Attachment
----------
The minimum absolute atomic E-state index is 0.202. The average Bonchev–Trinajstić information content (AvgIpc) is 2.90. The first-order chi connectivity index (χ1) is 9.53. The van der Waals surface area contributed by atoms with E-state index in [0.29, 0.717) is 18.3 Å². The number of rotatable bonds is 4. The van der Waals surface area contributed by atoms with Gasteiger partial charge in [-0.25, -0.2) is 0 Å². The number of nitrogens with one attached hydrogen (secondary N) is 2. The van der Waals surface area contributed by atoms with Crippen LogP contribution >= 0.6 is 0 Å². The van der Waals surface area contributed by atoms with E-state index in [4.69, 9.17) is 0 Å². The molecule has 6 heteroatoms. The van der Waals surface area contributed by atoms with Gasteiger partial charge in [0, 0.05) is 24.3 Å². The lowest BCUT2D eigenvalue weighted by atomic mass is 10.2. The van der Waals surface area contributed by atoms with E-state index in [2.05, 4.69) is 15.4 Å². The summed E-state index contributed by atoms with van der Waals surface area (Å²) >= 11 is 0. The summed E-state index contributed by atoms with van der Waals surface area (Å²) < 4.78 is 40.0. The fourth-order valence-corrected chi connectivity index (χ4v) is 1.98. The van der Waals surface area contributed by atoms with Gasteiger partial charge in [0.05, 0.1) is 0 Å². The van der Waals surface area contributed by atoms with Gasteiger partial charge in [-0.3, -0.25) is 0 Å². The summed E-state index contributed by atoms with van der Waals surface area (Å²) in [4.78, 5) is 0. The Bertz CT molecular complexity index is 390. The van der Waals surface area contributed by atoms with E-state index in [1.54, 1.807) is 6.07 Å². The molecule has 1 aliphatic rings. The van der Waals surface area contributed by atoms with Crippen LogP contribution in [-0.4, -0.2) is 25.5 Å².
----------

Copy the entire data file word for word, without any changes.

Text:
The minimum absolute atomic E-state index is 0.202. The average Bonchev–Trinajstić information content (AvgIpc) is 2.90. The first-order chi connectivity index (χ1) is 9.53. The van der Waals surface area contributed by atoms with E-state index in [0.29, 0.717) is 18.3 Å². The number of rotatable bonds is 4. The van der Waals surface area contributed by atoms with Gasteiger partial charge in [-0.25, -0.2) is 0 Å². The number of nitrogens with one attached hydrogen (secondary N) is 2. The van der Waals surface area contributed by atoms with Crippen LogP contribution >= 0.6 is 0 Å². The van der Waals surface area contributed by atoms with E-state index in [4.69, 9.17) is 0 Å². The molecule has 6 heteroatoms. The van der Waals surface area contributed by atoms with Gasteiger partial charge in [0, 0.05) is 24.3 Å². The lowest BCUT2D eigenvalue weighted by atomic mass is 10.2. The van der Waals surface area contributed by atoms with E-state index in [2.05, 4.69) is 15.4 Å². The summed E-state index contributed by atoms with van der Waals surface area (Å²) >= 11 is 0. The summed E-state index contributed by atoms with van der Waals surface area (Å²) < 4.78 is 40.0. The fourth-order valence-corrected chi connectivity index (χ4v) is 1.98. The van der Waals surface area contributed by atoms with Gasteiger partial charge in [0.05, 0.1) is 0 Å². The van der Waals surface area contributed by atoms with Gasteiger partial charge in [-0.3, -0.25) is 0 Å². The summed E-state index contributed by atoms with van der Waals surface area (Å²) in [4.78, 5) is 0. The Bertz CT molecular complexity index is 390. The van der Waals surface area contributed by atoms with E-state index in [1.54, 1.807) is 6.07 Å². The molecule has 1 aliphatic rings. The van der Waals surface area contributed by atoms with Crippen LogP contribution in [-0.4, -0.2) is 25.5 Å².